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Murray Lee

December 13, 2022

We can't all be heroes. Some try and succeed. Others posture and pretend. And a few--just a few--set off on their hero's quest only to discover that failure was within them all along.

Murray Lee's Compass (Publerati, 2022) recounts the adventures of a man who, after traveling the world shilling stories for a major geographic magazine about historic expeditions and explorers, sets out on an adventure of his own--an ill-advised and poorly planned trip to the Arctic floe edge under the disorienting twenty-four-hour summer sun. When the ice breaks and his guide disappears, the narrator ends up alone and adrift in the hostile northern sea. He draws on his knowledge of historic expeditions to craft his own, inept, attempt at survival. As time passes and he becomes increasingly disoriented, his obsession with Sedna, the Inuit goddess of the sea, becomes terrifyingly real.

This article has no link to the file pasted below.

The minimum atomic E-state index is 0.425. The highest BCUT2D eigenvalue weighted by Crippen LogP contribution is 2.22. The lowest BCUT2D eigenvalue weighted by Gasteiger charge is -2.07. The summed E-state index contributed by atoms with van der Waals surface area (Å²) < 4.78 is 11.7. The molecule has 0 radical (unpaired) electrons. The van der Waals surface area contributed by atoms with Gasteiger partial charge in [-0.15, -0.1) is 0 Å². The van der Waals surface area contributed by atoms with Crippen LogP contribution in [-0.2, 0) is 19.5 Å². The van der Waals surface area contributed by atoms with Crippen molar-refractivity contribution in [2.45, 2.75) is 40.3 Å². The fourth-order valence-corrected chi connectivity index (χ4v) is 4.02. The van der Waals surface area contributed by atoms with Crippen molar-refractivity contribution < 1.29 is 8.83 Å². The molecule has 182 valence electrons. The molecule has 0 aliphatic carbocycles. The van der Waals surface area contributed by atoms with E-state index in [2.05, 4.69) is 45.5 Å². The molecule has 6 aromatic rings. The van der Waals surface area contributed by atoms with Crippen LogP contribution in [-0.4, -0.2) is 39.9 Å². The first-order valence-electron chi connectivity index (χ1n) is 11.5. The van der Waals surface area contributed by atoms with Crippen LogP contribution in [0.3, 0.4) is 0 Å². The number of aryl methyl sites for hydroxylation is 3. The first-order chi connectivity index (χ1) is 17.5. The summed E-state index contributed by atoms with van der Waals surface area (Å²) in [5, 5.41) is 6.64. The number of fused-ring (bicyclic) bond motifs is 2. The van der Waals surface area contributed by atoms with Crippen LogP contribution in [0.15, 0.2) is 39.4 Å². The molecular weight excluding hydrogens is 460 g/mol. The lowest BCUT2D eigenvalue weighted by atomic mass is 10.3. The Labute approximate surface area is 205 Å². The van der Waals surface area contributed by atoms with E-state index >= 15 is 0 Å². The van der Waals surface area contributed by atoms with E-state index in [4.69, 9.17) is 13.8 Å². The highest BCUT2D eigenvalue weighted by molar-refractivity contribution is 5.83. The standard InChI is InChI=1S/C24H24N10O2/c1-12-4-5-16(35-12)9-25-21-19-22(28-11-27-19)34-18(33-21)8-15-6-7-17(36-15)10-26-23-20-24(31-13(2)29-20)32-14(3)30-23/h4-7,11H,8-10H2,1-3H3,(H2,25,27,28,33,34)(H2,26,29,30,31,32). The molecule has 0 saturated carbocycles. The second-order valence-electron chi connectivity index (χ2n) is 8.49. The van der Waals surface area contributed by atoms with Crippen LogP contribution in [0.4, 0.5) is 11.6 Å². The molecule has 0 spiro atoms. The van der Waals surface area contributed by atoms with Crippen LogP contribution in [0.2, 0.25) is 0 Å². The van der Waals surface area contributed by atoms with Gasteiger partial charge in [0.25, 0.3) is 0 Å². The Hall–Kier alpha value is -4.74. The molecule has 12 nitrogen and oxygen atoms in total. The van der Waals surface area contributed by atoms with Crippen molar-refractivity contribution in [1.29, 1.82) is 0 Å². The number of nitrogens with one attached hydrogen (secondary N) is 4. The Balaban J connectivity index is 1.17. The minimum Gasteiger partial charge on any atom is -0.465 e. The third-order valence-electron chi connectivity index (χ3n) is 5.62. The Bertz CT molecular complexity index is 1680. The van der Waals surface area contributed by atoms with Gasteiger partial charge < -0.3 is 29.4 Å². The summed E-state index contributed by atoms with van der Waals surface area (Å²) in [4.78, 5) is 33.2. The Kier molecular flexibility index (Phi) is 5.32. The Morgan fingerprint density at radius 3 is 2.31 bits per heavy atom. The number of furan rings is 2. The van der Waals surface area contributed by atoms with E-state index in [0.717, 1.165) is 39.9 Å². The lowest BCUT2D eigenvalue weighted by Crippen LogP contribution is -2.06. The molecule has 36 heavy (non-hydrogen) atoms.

Part Life of Pi, part Into the Wild, Compass draws heavily on true historical adventures, Inuit mythology, and its Arctic setting. The narrator, a self-aware buffoon who remains nameless throughout, is both remarkably well-informed and entirely useless. He knows just enough to steer himself into the path of disaster--repeatedly, often comically, and ultimately tragically.

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